Economic justice and democracy are interdependent, says new Swazi campaign

“At the centre of poverty is the question of power,” Musa Andile Nsibande of the Swaziland Economic Justice Network (SEJUN) tells Africa Contact. “When we tell people to stand up for their rights, there is a possibility that the balance of power will shift towards the masses, paving way for a full democratisation process.”

To this end, the recently formed SEJUN launched a new campaign, Eradicate Poverty and Hunger, last Saturday [February 11.] in Lavumisa. The campaign takes a rights-based approach to economic justice in emphasizing the right to adequate food in a country where two-thirds of the population survive on less than a dollar a day – many on food aid from the UN, the need for agrarian reform in a country where the absolute monarch in effect controls all land, and the necessity of empowering ordinary people in order to achieve the campaign goals.

The event was attended by an audience of around 400, as well as a range of organisations including the Coordinating Assembly of NGO’s, the Swaziland Ex-Miners Association, the Swaziland National Union of Students and the Foundation for Socio-Economic Justice, of which SEJUN is a campaign wing.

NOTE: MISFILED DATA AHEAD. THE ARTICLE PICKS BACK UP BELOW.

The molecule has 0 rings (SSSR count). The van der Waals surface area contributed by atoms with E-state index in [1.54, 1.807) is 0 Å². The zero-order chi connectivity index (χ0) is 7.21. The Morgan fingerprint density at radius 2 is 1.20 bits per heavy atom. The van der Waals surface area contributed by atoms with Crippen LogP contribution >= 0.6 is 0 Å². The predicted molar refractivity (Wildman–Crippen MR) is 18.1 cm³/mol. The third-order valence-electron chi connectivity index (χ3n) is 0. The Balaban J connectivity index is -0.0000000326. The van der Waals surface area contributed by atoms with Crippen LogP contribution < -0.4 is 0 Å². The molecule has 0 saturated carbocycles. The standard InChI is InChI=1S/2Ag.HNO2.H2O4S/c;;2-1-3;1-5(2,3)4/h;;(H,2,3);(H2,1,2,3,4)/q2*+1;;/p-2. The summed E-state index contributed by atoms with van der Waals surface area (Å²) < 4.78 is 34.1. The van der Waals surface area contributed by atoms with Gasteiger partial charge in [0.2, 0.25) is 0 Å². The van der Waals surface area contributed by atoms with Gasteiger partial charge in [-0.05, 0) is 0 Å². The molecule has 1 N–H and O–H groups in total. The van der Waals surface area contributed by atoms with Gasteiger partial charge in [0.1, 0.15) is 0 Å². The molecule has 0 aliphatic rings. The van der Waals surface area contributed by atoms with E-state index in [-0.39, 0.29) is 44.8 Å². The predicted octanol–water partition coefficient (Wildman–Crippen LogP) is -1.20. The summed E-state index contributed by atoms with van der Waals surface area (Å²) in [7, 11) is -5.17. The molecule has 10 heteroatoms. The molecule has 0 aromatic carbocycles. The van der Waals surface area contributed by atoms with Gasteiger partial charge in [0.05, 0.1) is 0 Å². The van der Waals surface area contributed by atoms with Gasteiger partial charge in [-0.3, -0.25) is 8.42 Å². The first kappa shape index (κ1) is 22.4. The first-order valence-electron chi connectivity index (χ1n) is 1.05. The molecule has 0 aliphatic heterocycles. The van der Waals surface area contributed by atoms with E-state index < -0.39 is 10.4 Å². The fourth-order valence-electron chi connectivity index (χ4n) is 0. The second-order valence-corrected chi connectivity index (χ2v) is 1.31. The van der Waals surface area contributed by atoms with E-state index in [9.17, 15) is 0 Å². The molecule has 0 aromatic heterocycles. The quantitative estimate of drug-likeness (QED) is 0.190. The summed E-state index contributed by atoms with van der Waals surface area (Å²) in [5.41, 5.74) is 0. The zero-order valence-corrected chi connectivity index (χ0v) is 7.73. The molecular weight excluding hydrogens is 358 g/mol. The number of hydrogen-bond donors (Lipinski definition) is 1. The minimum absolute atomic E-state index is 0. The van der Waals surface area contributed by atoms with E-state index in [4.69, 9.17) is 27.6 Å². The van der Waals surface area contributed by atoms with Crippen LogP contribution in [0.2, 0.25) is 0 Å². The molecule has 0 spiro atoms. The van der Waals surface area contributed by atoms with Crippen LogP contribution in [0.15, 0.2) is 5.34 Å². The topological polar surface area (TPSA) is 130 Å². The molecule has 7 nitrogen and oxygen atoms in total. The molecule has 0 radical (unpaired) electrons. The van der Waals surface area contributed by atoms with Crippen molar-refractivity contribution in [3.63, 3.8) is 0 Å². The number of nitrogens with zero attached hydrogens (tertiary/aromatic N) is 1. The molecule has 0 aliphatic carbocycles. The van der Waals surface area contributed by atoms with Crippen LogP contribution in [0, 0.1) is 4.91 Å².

“The event was a success,” says Musa Andile Nsibande. “The messages were well received by the target audience and there is a good possibility that the campaign could achieve the changes envisaged.”

Several of the speakers at the campaign launch used the 2008 court victory of the Swaziland Ex-Miners Association against the Swazi government, for its failure to adhere to Swaziland’s constitution’s promise of universal free primary school education, as an example of the potential power of Swaziland’s poor. “The success of the ex-miners has invigorated the marginalized’s search for justice,” says Nsibande.

Read more:

Swaziland: uprising in the slip-stream of North Africa

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